The bovid known as the Wild Goat (Capra aegagrus) was the progenitor of the Domestic Goat, although domestic goats have probably been hybridized with other wild goat species in Asia. Wild Goats are found in western Asia (since their introduction in 1970, a free-roaming population maintained by hunting at 500 to 1000 individuals has also existed in New Mexico [U.S.A.]). They live in rocky habitats associated with cliffs from sea level to around 4000 m (but usually below 2500 m). Although in Daghestan they inhabit some montane forests, in general Wild Goats are associated with deserts and semi-arid areas. Natural predators such as Gray Wolves (Canis lupus) and Leopards (Panthera pardus) have been extirpated in most areas now occupied by Wild Goats.
Both sexes have horns, but on males these are much larger, curving up and backwards. Wild Goats are diurnal, feeding in the early morning and late afternoon during warm weather. In areas with large populations, herds may include 100 to 200 animals. During the dry season, large congregations can occur near watering sites.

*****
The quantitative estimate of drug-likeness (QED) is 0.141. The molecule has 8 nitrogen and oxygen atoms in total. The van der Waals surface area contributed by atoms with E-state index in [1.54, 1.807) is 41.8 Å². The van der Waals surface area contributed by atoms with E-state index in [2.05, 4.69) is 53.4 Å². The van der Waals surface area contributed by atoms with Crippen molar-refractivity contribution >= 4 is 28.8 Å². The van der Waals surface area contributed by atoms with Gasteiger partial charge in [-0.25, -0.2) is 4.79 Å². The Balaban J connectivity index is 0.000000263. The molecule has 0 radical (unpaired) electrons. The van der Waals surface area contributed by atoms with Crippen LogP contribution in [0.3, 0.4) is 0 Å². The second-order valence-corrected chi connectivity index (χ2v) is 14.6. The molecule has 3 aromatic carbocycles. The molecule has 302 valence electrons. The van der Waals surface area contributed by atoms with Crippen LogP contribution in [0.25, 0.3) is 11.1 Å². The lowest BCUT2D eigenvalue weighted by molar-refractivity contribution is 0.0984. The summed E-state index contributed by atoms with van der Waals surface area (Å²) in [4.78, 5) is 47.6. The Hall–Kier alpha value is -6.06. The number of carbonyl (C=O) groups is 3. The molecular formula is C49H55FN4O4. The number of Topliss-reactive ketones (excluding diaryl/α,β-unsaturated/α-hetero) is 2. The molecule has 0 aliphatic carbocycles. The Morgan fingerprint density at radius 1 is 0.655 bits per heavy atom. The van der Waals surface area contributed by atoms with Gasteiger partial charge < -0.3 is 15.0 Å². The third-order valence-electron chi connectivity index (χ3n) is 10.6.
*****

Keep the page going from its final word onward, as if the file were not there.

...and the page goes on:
Wild Goats occur in disjunct populations throughout their range. They have been extirpated from Jordan, Lebanon, and Syria and their status in Iraq and Afghanistan is unknown. Over most of their distribution, viable populations rarely occur outside protected areas. Major threats to Wild Goat populations include habitat deterioration due to use by livestock, hunting, and predation by feral and domestic dogs.
Domestic Goats are sometimes referred to as Capra aegagrus hircus, but Valdez (2011) treats the Domestic Goat as a distinct species, Capra hircus. Feral Domestic Goats have a far wider distribution around the world than do true Wild Goats. The endemic goats on Crete and nearby islands, which are often referred to as C. aegagrus cretica, look similar to wild C, aegagrus, but genetic analyses have indicated that in fact they are actually, as some researchers have suspected, feral domestic goats descended from a very early introduction (Bar-Gal et al. 2002; Masseti 2009).
(Valdez 2011 and references therein)
No one has provided updates yet.